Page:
Since they were first described over 30 years ago, tumors have been observed on many coral species from more than 10 families [2,4,6]. Coral tumors are widespread and have been recorded on reefs worldwide. In a recent survey at 18 sites around Oahu, Hawaii, growth anomalies on four different Porites spp. were found at 44% of the sites (Aeby et al., unpublished data). Tumors reduce the overall reproductive potential of the colony, make the coral more susceptible to bleaching, and create a thin epidermis that can be more easily invaded by other organisms [1,2].

Several studies have suggested that even the apparently healthy part of a coral colony with tumors is affected by the tumor. For example, rapid growth of tumors is accommodated by the reduction of growth in healthy parts of the same colony [4,7] and Yamashiro et al. showed depletion of storage lipid in the tumorous coral tissue, as is seen in mammalian tumors. The lipid depletion may be explained by an increased energy demand in the coral tissue for tumor synthesis [7]. This suggests nutrient and energy translocation from the nearby normal tissue to the tumors through the gastrovascular system that connects the polyps [4].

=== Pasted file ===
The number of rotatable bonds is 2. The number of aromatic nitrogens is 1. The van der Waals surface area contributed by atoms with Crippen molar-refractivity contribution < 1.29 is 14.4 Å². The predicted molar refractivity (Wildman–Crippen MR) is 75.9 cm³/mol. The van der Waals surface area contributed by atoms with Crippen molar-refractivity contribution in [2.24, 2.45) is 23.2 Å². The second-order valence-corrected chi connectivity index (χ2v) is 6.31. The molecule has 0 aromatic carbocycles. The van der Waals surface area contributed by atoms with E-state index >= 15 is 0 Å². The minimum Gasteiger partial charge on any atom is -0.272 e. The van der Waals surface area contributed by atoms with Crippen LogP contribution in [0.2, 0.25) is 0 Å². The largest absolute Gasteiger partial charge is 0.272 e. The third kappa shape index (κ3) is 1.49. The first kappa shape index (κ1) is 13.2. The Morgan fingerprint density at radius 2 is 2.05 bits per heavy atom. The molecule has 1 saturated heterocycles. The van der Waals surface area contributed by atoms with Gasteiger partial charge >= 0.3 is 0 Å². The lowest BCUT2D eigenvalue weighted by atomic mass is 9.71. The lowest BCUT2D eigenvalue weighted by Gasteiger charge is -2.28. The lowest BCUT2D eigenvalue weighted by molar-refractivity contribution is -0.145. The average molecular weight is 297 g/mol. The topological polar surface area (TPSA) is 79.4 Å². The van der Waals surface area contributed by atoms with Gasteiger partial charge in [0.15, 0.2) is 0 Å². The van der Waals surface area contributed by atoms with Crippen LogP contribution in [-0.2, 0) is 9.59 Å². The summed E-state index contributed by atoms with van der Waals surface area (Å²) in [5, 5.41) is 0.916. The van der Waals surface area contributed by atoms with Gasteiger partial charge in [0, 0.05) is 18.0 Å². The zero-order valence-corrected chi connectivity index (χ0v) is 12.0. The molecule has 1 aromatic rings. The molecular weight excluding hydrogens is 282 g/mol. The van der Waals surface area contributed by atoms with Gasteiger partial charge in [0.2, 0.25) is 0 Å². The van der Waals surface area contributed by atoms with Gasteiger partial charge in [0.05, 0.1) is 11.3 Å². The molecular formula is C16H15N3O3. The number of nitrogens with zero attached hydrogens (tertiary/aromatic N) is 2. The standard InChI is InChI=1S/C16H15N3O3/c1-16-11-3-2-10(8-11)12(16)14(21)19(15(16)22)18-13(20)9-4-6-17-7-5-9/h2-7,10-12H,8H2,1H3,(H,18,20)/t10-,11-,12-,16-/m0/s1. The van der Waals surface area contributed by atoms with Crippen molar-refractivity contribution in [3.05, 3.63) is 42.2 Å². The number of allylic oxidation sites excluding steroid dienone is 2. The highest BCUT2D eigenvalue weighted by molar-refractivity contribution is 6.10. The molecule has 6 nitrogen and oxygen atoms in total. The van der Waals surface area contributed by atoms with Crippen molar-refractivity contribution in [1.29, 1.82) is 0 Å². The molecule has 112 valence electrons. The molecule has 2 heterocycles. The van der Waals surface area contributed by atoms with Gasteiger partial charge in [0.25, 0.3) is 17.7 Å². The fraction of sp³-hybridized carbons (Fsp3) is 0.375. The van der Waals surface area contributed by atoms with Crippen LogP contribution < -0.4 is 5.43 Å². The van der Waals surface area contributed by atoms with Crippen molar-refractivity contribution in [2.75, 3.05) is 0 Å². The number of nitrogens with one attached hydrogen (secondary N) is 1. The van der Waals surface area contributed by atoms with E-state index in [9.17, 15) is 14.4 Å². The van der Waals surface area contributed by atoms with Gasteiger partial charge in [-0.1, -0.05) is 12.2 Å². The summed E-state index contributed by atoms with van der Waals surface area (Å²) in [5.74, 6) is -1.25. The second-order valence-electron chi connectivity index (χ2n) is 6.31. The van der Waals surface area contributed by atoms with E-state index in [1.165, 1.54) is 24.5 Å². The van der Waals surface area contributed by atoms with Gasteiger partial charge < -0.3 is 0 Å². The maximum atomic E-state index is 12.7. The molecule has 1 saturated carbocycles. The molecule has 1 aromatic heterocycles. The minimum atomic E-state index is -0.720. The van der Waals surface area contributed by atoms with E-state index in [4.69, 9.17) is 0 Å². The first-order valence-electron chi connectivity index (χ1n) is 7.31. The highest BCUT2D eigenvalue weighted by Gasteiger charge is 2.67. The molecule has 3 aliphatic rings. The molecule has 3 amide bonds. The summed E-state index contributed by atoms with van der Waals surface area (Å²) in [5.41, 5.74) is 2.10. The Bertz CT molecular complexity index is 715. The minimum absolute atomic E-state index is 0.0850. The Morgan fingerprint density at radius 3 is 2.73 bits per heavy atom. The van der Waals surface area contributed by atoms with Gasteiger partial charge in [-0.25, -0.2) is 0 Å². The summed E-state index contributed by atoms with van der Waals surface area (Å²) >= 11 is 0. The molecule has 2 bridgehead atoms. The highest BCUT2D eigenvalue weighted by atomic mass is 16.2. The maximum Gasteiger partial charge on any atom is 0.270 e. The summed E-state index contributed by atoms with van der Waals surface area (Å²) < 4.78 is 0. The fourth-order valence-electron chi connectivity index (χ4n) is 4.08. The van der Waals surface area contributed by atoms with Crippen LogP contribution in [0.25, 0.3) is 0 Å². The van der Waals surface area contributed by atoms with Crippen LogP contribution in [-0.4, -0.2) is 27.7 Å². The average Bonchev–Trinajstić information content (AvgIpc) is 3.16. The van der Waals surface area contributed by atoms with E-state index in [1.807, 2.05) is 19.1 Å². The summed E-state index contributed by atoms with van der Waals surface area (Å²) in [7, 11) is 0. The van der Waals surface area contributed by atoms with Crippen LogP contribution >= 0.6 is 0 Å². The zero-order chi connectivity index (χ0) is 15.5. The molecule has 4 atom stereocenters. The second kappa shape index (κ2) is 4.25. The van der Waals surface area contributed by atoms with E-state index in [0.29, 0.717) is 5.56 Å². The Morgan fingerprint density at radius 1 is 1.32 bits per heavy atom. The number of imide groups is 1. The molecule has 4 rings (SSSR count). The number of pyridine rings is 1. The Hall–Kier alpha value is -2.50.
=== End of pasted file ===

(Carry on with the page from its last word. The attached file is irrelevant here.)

Recent studies have demonstrated that Bacteria and Archaea are diverse and abundant on reef-building corals [811]. Using fluorescence in situ hybridization (FISH) with domain-specific peptide nucleic acid (PNA) probes, Wegley et al. showed that there are ?108 microbial cells per cm2 of Porites spp. [8]. Analyses of carbon source utilization patterns by microbes cultured from coral mucus layers have suggested that corals have unique and species-specific microbial communities [12,13]. Sequence-based approaches have demonstrated that specific coral–bacteria associations are maintained over time and space [9,10]. In addition, Rohwer et al. showed that bacterial ribotypes can be spatially structured within colonies [10]. The specific and structured association of microbes with corals suggests that microbes play an important role in coral health and ecology.